Many gardeners are enthusiastic about planting and harvesting their crops during the warmer months. But once the weather turns cold, it’s easy to be stumped about what to do with your garden. Just cover it with mulch from the farm supply store and wait until spring? That’s one option, but you could also make your garden work for you all winter long! Read on to learn about the five best cold-weather vegetables.
A Guide to Cold-Weather Garden Vegetables
1. Hardy Greens
Winter is the best season for hardy greens, which mature moderately quickly in a little over two months. Kale, collard greens, mustard greens, and chard all grow well in cold weather. And since they all need to be cooked, they’re perfect for winter soups and braises.
An unusual vegetable to grow, endives are ready quickly and are delicious raw. You’ll want to make sure your soil is loose and well-treated with fertilizer before planting endive. When grown in cold weather outdoors, endives are tender, sweet salad vegetables.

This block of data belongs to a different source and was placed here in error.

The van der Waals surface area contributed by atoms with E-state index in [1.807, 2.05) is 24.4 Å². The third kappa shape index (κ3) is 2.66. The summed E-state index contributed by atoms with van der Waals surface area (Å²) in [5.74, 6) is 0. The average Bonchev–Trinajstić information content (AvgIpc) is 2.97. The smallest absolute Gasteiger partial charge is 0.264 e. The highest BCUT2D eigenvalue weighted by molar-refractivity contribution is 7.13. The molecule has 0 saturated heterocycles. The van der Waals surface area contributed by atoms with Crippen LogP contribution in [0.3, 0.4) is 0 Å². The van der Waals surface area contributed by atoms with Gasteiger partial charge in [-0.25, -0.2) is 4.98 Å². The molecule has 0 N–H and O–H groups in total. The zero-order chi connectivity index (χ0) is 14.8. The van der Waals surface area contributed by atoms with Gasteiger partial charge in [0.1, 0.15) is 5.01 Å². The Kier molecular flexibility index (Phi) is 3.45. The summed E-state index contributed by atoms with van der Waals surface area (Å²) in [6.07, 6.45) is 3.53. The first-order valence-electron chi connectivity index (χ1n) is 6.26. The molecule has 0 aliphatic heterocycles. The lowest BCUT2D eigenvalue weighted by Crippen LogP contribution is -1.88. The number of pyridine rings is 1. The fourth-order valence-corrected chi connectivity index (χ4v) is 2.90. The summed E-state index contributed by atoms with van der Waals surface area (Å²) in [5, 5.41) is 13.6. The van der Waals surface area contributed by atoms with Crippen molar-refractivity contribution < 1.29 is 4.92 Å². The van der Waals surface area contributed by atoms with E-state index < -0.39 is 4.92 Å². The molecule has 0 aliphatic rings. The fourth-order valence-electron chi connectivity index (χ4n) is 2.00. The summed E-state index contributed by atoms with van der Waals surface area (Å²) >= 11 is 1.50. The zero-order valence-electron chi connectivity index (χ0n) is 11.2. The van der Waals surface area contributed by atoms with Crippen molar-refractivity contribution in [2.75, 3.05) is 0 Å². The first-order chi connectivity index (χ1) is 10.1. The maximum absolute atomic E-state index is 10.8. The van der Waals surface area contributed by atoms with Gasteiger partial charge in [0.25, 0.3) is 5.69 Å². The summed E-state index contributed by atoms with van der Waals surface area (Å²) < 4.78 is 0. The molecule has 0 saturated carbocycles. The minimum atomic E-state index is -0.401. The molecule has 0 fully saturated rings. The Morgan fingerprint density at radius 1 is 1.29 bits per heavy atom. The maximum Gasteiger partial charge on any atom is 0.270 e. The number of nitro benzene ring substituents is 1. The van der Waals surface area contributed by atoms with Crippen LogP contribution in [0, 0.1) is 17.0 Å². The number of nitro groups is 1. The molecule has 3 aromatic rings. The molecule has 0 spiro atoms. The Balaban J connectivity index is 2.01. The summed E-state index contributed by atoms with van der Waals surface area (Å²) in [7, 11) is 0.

Beets take a while to grow, but if you buy good seeds from your farm supply store, the wait is worth it. They’re hardy, delicious, and you can eat their greens as well as the beets themselves. Try them in tangy salads or even in French-style baked tarts.
Onions are a kitchen staple that most cooks use year-round. If you grow some yourself, you can try some varieties that aren’t available at the local grocery store. Onions grow easily and resist cold very well.
5. Brussels Sprouts
Brussels sprouts are a fun vegetable to grow, sprouting up on long stalks over a period of three to four months. They look attractive in your garden and can be eaten in raw shaved salads, fried, or sauteed with bacon or butter. Pick up a pair of gardening gloves at your local farm supply store and pick them off the plant for preparation later.
C & R Feed & Supply in Ragland, AL, is a farm supply store offering a wide variety of livestock feeds, gardening supplies, and everything else you need to maintain your farm or garden. Their employees are experienced and enthusiastic about planting, feeding, and the Ragland community. Visit their website to read about all of their services, and call (205) 338-4342 for more information.